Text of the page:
by Rick Mooney
Editor, eHay Weekly

Prairie Skies Biomass Co-op, a grower cooperative in south-central Minnesota, recently announced plans to build a third-generation biofuels plant. The plant, to be located in Madelia, will use native grasses, alfalfa, grass hay, wheat straw, corn stover and other biomass materials to produce gasoline, diesel fuel and ammonia.

Organized by a local non-profit group, Rural Advantage, the co-op plans to develop the project in three stages. In the first stage, biomass feedstocks will be used to make a bio-coal product that can provide energy. In phases two and three, the plant will begin producing ammonia and gasoline and diesel fuels.

"It started out as a water-quality project," says Linda Meschke, president and founder of Rural Advantage. "We were looking for a way to reduce the non-point source pollution that results from having a local landscape that's made up of about 90% corn and soybeans. This project will provide some market incentives for getting more perennial grasses out on the land at targeted locations."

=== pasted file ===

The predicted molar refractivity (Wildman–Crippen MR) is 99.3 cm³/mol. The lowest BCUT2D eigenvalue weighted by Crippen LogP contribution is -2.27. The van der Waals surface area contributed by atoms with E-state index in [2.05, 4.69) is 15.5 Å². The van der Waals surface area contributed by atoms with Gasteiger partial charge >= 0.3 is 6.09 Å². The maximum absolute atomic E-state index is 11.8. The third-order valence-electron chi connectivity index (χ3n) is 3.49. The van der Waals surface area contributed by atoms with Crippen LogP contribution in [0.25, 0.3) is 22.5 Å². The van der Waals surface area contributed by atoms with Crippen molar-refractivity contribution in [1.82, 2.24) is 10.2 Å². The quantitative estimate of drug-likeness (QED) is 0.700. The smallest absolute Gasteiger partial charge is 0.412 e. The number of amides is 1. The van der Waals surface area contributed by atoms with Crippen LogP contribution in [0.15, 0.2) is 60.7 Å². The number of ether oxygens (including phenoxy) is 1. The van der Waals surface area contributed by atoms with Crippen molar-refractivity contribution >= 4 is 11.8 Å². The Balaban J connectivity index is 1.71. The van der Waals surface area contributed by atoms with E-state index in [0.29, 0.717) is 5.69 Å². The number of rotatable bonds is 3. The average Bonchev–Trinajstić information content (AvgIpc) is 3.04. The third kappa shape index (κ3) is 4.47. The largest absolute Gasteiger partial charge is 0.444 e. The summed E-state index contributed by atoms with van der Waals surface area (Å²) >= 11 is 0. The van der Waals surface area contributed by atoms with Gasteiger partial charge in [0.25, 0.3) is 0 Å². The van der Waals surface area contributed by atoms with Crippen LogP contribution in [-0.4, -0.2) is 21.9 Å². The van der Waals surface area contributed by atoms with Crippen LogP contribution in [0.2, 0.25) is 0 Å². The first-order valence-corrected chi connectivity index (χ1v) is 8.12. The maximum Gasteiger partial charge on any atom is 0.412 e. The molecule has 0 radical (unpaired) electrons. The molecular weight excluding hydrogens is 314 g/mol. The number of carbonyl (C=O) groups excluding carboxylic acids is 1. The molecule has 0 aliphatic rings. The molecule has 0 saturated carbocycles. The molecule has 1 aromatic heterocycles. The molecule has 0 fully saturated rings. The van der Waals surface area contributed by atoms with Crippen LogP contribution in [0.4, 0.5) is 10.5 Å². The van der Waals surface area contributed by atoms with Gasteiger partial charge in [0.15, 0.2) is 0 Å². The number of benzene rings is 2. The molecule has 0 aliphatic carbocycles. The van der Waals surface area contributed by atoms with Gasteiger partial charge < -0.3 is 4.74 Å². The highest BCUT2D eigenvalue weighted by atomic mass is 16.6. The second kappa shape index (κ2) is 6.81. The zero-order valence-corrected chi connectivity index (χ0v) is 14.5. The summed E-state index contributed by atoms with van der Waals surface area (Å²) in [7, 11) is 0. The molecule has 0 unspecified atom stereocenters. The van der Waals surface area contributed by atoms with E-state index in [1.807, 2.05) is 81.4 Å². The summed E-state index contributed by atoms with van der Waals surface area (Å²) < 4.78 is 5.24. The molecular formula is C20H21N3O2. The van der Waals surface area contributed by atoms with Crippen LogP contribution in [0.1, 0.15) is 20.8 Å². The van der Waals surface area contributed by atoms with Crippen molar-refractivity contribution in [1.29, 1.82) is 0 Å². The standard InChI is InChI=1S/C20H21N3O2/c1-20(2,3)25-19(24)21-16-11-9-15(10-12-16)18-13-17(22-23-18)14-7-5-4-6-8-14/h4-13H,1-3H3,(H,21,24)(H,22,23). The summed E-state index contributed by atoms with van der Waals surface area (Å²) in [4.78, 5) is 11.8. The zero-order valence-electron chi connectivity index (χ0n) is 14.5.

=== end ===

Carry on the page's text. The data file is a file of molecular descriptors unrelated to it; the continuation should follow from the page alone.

It will be at least two years before first-stage construction on the project starts; up to five years before construction is completed, Meschke expects. The plant should utilize 300 tons of biomass material/day and produce 75,000 tons of torrified material annually.

Along with creating as many as 20 fulltime jobs at the Madelia plant, the project will generate other economic activity in the area, she says. "Among other things, we'll need people to grow the feedstock, store it, transport it and grind the larger packages of material into smaller sizes so that it can be used at the plant. It could also lead to more sales of haymaking equipment in our area. Right now there is some haying equipment here, of course. But it's limited because corn and soybeans are so dominant."

To finance the project, Prairie Skies intends to issue grower shares to producers based on the amount of feedstock material they provide to the plant. "We're not sure yet if the shares will be based on tonnage or Btus," says Meschke. The co-op also plans to sell "community shares" to local individuals and "supporter shares" to other investors.

"As much as possible, we want to keep majority of ownership local," she says, adding that the initial financing plan calls for limiting supporter shares to less than 50% of total project capitalization.

To learn more, contact Meschke at 507-238-5449 or